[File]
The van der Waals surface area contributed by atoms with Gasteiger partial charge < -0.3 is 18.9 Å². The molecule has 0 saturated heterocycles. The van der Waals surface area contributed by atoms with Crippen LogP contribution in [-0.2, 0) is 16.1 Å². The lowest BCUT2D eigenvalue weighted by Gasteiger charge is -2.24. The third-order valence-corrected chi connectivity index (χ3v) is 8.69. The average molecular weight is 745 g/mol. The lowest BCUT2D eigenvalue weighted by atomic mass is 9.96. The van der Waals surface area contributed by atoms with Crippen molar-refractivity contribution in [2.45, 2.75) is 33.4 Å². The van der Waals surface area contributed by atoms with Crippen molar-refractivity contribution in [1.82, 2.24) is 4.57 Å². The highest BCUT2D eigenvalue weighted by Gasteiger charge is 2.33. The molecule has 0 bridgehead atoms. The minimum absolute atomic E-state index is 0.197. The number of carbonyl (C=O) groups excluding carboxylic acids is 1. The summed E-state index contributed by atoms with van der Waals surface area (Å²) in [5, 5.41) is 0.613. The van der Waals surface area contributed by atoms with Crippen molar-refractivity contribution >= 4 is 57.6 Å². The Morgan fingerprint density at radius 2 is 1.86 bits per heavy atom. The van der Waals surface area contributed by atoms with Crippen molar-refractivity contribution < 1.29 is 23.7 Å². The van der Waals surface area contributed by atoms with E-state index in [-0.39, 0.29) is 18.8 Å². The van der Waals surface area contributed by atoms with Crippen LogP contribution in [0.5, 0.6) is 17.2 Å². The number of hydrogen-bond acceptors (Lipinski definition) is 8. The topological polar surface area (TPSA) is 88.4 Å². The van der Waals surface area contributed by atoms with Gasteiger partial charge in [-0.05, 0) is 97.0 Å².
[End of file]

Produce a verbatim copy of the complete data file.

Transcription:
The van der Waals surface area contributed by atoms with Gasteiger partial charge < -0.3 is 18.9 Å². The molecule has 0 saturated heterocycles. The van der Waals surface area contributed by atoms with Crippen LogP contribution in [-0.2, 0) is 16.1 Å². The lowest BCUT2D eigenvalue weighted by Gasteiger charge is -2.24. The third-order valence-corrected chi connectivity index (χ3v) is 8.69. The average molecular weight is 745 g/mol. The lowest BCUT2D eigenvalue weighted by atomic mass is 9.96. The van der Waals surface area contributed by atoms with Crippen molar-refractivity contribution in [2.45, 2.75) is 33.4 Å². The van der Waals surface area contributed by atoms with Crippen molar-refractivity contribution in [1.82, 2.24) is 4.57 Å². The highest BCUT2D eigenvalue weighted by Gasteiger charge is 2.33. The molecule has 0 bridgehead atoms. The minimum absolute atomic E-state index is 0.197. The number of carbonyl (C=O) groups excluding carboxylic acids is 1. The summed E-state index contributed by atoms with van der Waals surface area (Å²) in [5, 5.41) is 0.613. The van der Waals surface area contributed by atoms with Crippen molar-refractivity contribution >= 4 is 57.6 Å². The Morgan fingerprint density at radius 2 is 1.86 bits per heavy atom. The van der Waals surface area contributed by atoms with Crippen molar-refractivity contribution < 1.29 is 23.7 Å². The van der Waals surface area contributed by atoms with E-state index in [-0.39, 0.29) is 18.8 Å². The van der Waals surface area contributed by atoms with Crippen LogP contribution in [0.5, 0.6) is 17.2 Å². The number of hydrogen-bond acceptors (Lipinski definition) is 8. The topological polar surface area (TPSA) is 88.4 Å². The van der Waals surface area contributed by atoms with Gasteiger partial charge in [-0.05, 0) is 97.0 Å².